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Insolvency framework bills passed

After the usual shenanigans we’ve come to expect from opposition parties and endless debates, the five bills comprising the insolvency framework were passed by a plenary session of parliament earlier today.

Insolvency framework bills passed AFTER countless delays and weeks of heated debates a plenary session of parliament today finally passed the five bills comprising the insolvency framework.

Despite earlier predictions that the vote was too close to call, the 56 MPs voted 33 in favour and 23 against.

MPs also voted to extend the ban on repossessing homes whose purchasers have no Title Deeds until 10 June, provided they have paid at least 80 per cent of the sale price or have fully complied with their contractual obligations towards the seller. This will give the government sufficient time to fulfil its pledge to submit legislation to comprehensively regulate the matter of homes that have been paid for but whose purchasers are facing the prospect of repossession because of developer unpaid mortgages.

Although the passing of the insolvency framework clears the way for the troika to return to Cyprus and resume its review of island’s economic adjustment programme, the passing of the insolvency framework does not necessarily mean that the next tranche of the bailout loan will be forthcoming.

The troika will first have to assess the final text of the insolvency bills and will then prepare a report for the Eurogroup.

The delay in passing the insolvency bills resulted in the IMF withholding around €85 million of bailout monies and also disqualified Cyprus from participating in the ECB’s quantitative easing programme.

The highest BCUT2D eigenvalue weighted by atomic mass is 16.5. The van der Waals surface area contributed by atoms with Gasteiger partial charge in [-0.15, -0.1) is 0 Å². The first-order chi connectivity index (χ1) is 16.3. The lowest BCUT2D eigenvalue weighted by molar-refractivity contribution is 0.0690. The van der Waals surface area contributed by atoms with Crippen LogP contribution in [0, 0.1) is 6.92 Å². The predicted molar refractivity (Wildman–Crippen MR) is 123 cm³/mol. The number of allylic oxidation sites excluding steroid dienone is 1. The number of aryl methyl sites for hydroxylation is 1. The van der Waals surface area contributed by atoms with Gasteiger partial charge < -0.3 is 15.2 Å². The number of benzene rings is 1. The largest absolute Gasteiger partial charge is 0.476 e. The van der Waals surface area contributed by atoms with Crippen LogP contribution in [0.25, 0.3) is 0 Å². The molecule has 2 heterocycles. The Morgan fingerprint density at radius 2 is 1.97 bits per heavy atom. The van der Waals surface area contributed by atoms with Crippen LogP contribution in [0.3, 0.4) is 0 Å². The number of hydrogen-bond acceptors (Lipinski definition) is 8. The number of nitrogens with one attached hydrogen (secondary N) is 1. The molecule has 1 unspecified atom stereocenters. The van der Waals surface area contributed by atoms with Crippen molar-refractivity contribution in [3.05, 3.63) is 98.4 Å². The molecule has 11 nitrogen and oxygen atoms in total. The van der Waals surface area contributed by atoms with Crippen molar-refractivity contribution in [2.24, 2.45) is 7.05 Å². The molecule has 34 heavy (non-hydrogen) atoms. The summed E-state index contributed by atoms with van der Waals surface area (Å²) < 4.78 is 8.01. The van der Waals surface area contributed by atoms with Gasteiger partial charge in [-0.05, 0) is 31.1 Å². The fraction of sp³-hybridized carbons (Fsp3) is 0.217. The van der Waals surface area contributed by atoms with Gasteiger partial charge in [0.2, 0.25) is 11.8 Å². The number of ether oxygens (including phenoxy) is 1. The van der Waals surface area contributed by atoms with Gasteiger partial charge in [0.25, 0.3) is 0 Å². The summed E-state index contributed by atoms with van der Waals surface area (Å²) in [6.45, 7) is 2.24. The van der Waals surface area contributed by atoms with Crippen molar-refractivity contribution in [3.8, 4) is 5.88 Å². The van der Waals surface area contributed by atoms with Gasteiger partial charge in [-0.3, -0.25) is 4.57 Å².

Last week the ECB warned the government that it would not accept Cypriot bonds as collateral for providing liquidity to the island’s domestic banks until the insolvency bills had been passed.

Readers' comments

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  • @Kalin on 2015/04/19 at 6:36 pm – please refer to the article Home repossession ban extended.

  • andyp says:

    That is an easy one Whirlybird Rtd. Coordinated fraud between developers,bankers and lawyers with the help of successive Cyprus governments turning a blind eye.

    Being a Cyprus cynic I am not convinced that the problem only affects those with memos but possibly all without deeds where their developers have retained the titles, are in debt and in trouble with the banks.

    Whose “asset” is the property?

  • adrian says:

    It was a pretty safe bet that once the restrictions on the transfer of money off the island were passed the insolvency bill would follow by then all the “strategic” debtors who had sold property and kept it and mortgaged and kept it, had moved their money out of reach. What annoys me is that they insult our intelligence by thinking that they are so clever and that we don’t realise what is going on

    Up to now the system has protected them. Let us hope that the system is changing so that these crooks and con men who pose as respectable businessmen will get brought down and innocent people will get justice!

  • Kalin says:

    Hi Nigel,
    What happaned with the protection of the primary homes of people with financial difficulties who cannot maintain payments? Is it voted that part?? Thanks….

  • Whirlybird Rtd says:

    I’m sorry I cannot seem to get my head around this one!

    I paid my home in increments as it was being built, from what I can see through a Land Registry search the first mortgages that our developer took out on our estate was Two Months after our registration. There are three owners? including us (wife and I) who are in this situation, we have NO mortgage but the developer has a memo on the estate of €91,000. How can we and probably thousands more be classified as being in debt because a developer who is crooked and hiding his gains get away with it while the Government go through all the motions of forestalling possessions instead of going after the guilty and absolving the innocent parties involved.